From the HBD Archive
From: Dave Sheehy <dbs@hprnd>
Subject: Miller's Book and Red Star
Date: 1989-08-01 00:29:15 GMT

I got Miller's book a couple of weeks ago and am about 1/2 way through it.
It does fill in a lot of the detail that Papazian leaves out but in Charlie's
defense I don't think any of it is crucial to the beginning brewer to whom
the book is targetted (the operative word here is crucial). I'm still glad I
started out with Charlie though. I am thoroughly enjoying Miller's book, it
does take off where Papazian left off. My thanks to the net for the excellent
recomendation! Miller mentions that he uses 6-row malt alot in his recipes
and maintains that it is more readily available than 2-row. My local brewshop
says that it is very difficult to find 6-row anymore so they usually only
have 2-row in stock. Is this true in everyone else's experience out in
netland? I've substituted 2-row in recipes that called for 6-row and haven't
had a problem converting the extra starch adjuncts yet. Coincidentally,
Miller has a brief section on sweetness in his troubleshooting chapter
(Finding Fault). There he says that lack of sweetness can be caused by an
incomplete fermentation by an attenuative yeast. The lack of sweetness in
this case is due to the lower alcohol content, his premise being that the
sweetness in this case is attributed to the alcohol. This all seems kinda
weird to me. One would think that with more malt sugars being left over the
overall result would be more sweet not less. I'm going to have to think about
that for awhile. He also mentioned sweetness being a funtion of the chloride
ion concentration which jives with a comment from a poster answering an
earlier question of mine regarding beer sweetness.

Florian, I'm beginning to have some ideas about your success using Red Star
Ale yeast. Miller's book has a summary of some of the yeasts he has tried
and under Red Star Ale he notes that it produces alot of banana ester and
in some cases produces a fusel alcohol with a clove like flavor. In my case
when I brew with Red Star the beer always has a bite to it which I don't
like. Being in Sacramento and not having a form of temperature control my
fermenation temperature tends to range in the high 70's. I would suspect that
your fermentation temperature would be somewhat lower than mine since you're
up in Oregon. Yeasts will tend to produce more byproducts at higher
temperatures so I further suspect that you are probably not getting the
clove flavored fusel alcohol in your beers (if you did you'd know it and I'd
wager that you wouldn't like it!). You must be getting the banana ester
though since you mentioned you specifically like the fruity flavor Red Star
imparts to your beer. To add some evidence to my theory I brewed a batch of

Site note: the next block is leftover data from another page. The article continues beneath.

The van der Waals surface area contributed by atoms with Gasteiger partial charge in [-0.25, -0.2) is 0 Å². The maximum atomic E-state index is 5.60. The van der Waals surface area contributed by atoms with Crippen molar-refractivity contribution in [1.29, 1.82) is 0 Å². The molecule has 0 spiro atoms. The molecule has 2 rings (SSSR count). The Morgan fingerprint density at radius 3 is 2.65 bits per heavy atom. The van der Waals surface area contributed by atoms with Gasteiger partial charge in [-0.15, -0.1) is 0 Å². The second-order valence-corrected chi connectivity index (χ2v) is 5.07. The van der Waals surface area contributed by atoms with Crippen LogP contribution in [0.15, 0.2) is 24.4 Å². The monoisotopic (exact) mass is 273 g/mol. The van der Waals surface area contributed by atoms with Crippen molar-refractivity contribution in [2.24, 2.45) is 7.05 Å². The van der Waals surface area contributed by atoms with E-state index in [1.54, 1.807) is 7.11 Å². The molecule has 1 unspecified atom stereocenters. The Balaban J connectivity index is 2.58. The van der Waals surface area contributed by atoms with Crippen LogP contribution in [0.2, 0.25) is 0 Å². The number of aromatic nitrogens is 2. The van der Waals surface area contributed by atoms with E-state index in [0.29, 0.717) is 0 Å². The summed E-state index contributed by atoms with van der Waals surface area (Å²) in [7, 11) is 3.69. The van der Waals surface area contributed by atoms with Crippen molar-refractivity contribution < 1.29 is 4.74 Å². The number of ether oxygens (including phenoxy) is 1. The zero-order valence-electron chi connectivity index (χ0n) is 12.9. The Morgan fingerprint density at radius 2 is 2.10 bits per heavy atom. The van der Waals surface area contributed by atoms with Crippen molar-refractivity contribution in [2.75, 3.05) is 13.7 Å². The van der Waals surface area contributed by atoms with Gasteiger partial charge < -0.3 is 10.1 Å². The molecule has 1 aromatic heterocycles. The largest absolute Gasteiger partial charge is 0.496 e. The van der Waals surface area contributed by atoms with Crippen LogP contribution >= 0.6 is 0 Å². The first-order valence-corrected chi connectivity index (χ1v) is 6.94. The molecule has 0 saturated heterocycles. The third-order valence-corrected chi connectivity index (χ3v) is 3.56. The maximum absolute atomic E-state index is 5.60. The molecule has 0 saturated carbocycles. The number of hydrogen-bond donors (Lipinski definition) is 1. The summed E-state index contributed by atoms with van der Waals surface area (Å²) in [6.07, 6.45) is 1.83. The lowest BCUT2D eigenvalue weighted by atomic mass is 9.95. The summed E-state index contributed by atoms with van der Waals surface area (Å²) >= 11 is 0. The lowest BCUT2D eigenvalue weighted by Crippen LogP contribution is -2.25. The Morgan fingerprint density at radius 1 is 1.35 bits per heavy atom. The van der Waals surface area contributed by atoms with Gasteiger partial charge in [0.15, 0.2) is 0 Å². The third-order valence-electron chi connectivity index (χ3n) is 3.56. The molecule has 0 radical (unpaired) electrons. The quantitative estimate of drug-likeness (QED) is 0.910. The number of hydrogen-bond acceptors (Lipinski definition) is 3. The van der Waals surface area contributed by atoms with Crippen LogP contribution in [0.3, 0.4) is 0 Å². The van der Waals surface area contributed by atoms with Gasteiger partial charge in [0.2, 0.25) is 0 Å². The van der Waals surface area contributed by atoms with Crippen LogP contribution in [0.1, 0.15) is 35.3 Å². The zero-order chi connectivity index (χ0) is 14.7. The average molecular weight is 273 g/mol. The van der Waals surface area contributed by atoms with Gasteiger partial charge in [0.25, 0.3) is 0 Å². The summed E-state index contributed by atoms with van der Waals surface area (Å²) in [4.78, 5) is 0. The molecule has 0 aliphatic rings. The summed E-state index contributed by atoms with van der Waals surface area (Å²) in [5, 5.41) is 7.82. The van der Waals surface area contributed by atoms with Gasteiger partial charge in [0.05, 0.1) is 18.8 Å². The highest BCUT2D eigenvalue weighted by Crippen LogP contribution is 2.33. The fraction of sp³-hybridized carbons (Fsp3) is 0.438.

generic barley wine, 10 lbs of bulk Scottish Light liquid extract, 4 oz of
Fuggles for the boil, and good ole Red Star Ale yeast. It fermented during a
particularly hot spell in the weather (I keep the air conditioning turned
down in the summer, I don't like getting energy bills in the multi-hundred
dollar range!). It sat for 4 weeks in the secondary bubbling away until it
finally stopped and I bottled. Boy, talk about fruity(!), and there's that
good ole Red Star bite stronger than ever. Methinks I might have a correlation
here. Perhaps if one is careful to use Red Star at the lower temperature
range you won't get the objectionable flavors that others like myself really
dislike. Miller states in his book that one of the desirable attributes of
some ale yeasts is in the fruity esters they produce particularly in porters
and stouts. I'll buy into this because other than the bite it imparts I
really like the way my Tumultuous Porter (Papazian) turned out using Red Star.
For my purposes though I think I'll try and find an ale yeast that doesn't
tend to be ... shall we say ... obnoxious.

Which leads me into my next topic. I have my latest brew in the secondary
as we speak. I'm trying Papazian's Amaezing Ale all grain recipe and am
using Wyeast British Ale liquid yeast. I used T. Andrews method of starting
the yeast (by using a pint of wort from the beginning of the boil) and that
seemed to work pretty well (thanks again) although I could have done better.
It seems I didn't read the directions on the yeast package that tell you to
break the inner seal and let the yeast get its initial start in the package
but it all worked out, the yeast got going well enough after 24 hours to
pitch it. I don't have a wort chiller but I tried setting the primary in the
bathtub filled with cold water (68 F). I know I shouldn't change so many
variables at once but my adventurousness got the better of me :-). I put
some towels over the fermenter but I couldn't find my fan to blow air over
it so I'll try that next time. We'll see how it turns out.

Dave Sheehy

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